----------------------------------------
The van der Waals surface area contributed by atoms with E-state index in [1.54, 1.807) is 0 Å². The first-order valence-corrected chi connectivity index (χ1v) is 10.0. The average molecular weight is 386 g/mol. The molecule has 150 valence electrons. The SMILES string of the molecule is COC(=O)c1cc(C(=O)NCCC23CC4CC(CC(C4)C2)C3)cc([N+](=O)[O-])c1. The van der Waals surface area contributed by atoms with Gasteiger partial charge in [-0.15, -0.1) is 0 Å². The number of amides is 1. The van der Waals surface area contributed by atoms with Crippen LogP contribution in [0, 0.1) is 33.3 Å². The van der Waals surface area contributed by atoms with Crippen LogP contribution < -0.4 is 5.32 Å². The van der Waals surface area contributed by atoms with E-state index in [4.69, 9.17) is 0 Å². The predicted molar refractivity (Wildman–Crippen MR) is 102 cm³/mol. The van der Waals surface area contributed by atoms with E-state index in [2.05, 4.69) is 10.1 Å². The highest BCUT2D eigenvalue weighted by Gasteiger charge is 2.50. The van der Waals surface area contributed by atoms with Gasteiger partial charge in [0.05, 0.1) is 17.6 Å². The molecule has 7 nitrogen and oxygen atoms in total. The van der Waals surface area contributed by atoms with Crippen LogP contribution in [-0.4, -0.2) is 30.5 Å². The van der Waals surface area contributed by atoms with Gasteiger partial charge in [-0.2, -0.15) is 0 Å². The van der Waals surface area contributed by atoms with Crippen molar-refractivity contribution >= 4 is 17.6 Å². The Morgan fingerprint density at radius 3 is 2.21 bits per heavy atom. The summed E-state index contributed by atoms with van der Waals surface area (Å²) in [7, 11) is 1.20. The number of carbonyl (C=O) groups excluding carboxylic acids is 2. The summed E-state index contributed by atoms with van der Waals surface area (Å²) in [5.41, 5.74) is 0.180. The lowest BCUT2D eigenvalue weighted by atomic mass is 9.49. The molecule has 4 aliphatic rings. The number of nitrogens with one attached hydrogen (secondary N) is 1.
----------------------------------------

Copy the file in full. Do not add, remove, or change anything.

The van der Waals surface area contributed by atoms with E-state index in [1.54, 1.807) is 0 Å². The first-order valence-corrected chi connectivity index (χ1v) is 10.0. The average molecular weight is 386 g/mol. The molecule has 150 valence electrons. The SMILES string of the molecule is COC(=O)c1cc(C(=O)NCCC23CC4CC(CC(C4)C2)C3)cc([N+](=O)[O-])c1. The van der Waals surface area contributed by atoms with Gasteiger partial charge in [-0.15, -0.1) is 0 Å². The number of amides is 1. The van der Waals surface area contributed by atoms with Crippen LogP contribution in [0, 0.1) is 33.3 Å². The van der Waals surface area contributed by atoms with Crippen LogP contribution < -0.4 is 5.32 Å². The van der Waals surface area contributed by atoms with E-state index in [4.69, 9.17) is 0 Å². The predicted molar refractivity (Wildman–Crippen MR) is 102 cm³/mol. The van der Waals surface area contributed by atoms with E-state index in [2.05, 4.69) is 10.1 Å². The highest BCUT2D eigenvalue weighted by Gasteiger charge is 2.50. The van der Waals surface area contributed by atoms with Gasteiger partial charge in [0.05, 0.1) is 17.6 Å². The molecule has 7 nitrogen and oxygen atoms in total. The van der Waals surface area contributed by atoms with Crippen LogP contribution in [-0.4, -0.2) is 30.5 Å². The van der Waals surface area contributed by atoms with Gasteiger partial charge in [-0.2, -0.15) is 0 Å². The van der Waals surface area contributed by atoms with Crippen molar-refractivity contribution >= 4 is 17.6 Å². The Morgan fingerprint density at radius 3 is 2.21 bits per heavy atom. The summed E-state index contributed by atoms with van der Waals surface area (Å²) in [7, 11) is 1.20. The number of carbonyl (C=O) groups excluding carboxylic acids is 2. The summed E-state index contributed by atoms with van der Waals surface area (Å²) in [5.41, 5.74) is 0.180. The lowest BCUT2D eigenvalue weighted by atomic mass is 9.49. The molecule has 4 aliphatic rings. The number of nitrogens with one attached hydrogen (secondary N) is 1.